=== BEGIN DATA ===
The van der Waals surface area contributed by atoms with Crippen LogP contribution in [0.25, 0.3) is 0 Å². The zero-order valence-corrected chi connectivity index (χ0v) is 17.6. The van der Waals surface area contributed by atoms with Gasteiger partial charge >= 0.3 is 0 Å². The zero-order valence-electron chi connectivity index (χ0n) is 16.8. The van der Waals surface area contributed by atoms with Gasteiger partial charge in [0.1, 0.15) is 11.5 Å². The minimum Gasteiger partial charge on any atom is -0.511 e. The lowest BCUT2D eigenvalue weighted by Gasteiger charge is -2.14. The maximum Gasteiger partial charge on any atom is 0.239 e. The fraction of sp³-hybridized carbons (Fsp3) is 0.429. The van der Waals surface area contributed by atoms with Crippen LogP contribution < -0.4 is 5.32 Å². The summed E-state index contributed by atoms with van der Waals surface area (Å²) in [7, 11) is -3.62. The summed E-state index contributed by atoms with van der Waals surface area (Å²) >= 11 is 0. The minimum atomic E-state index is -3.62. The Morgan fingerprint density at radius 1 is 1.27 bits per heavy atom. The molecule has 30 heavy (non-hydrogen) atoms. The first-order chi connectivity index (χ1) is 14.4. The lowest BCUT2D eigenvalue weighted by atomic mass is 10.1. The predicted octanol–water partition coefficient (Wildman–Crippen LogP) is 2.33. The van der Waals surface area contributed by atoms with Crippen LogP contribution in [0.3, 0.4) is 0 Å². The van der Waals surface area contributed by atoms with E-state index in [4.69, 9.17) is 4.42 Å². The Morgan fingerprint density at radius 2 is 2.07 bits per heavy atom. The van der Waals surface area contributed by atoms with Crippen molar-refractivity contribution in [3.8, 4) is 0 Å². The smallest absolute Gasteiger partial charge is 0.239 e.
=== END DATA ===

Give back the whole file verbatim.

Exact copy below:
The van der Waals surface area contributed by atoms with Crippen LogP contribution in [0.25, 0.3) is 0 Å². The zero-order valence-corrected chi connectivity index (χ0v) is 17.6. The van der Waals surface area contributed by atoms with Gasteiger partial charge >= 0.3 is 0 Å². The zero-order valence-electron chi connectivity index (χ0n) is 16.8. The van der Waals surface area contributed by atoms with Gasteiger partial charge in [0.1, 0.15) is 11.5 Å². The minimum Gasteiger partial charge on any atom is -0.511 e. The lowest BCUT2D eigenvalue weighted by Gasteiger charge is -2.14. The maximum Gasteiger partial charge on any atom is 0.239 e. The fraction of sp³-hybridized carbons (Fsp3) is 0.429. The van der Waals surface area contributed by atoms with Crippen LogP contribution < -0.4 is 5.32 Å². The summed E-state index contributed by atoms with van der Waals surface area (Å²) in [7, 11) is -3.62. The summed E-state index contributed by atoms with van der Waals surface area (Å²) >= 11 is 0. The minimum atomic E-state index is -3.62. The Morgan fingerprint density at radius 1 is 1.27 bits per heavy atom. The molecule has 30 heavy (non-hydrogen) atoms. The first-order chi connectivity index (χ1) is 14.4. The lowest BCUT2D eigenvalue weighted by atomic mass is 10.1. The predicted octanol–water partition coefficient (Wildman–Crippen LogP) is 2.33. The van der Waals surface area contributed by atoms with Crippen LogP contribution in [0.3, 0.4) is 0 Å². The van der Waals surface area contributed by atoms with E-state index in [4.69, 9.17) is 4.42 Å². The Morgan fingerprint density at radius 2 is 2.07 bits per heavy atom. The van der Waals surface area contributed by atoms with Crippen molar-refractivity contribution in [3.8, 4) is 0 Å². The smallest absolute Gasteiger partial charge is 0.239 e.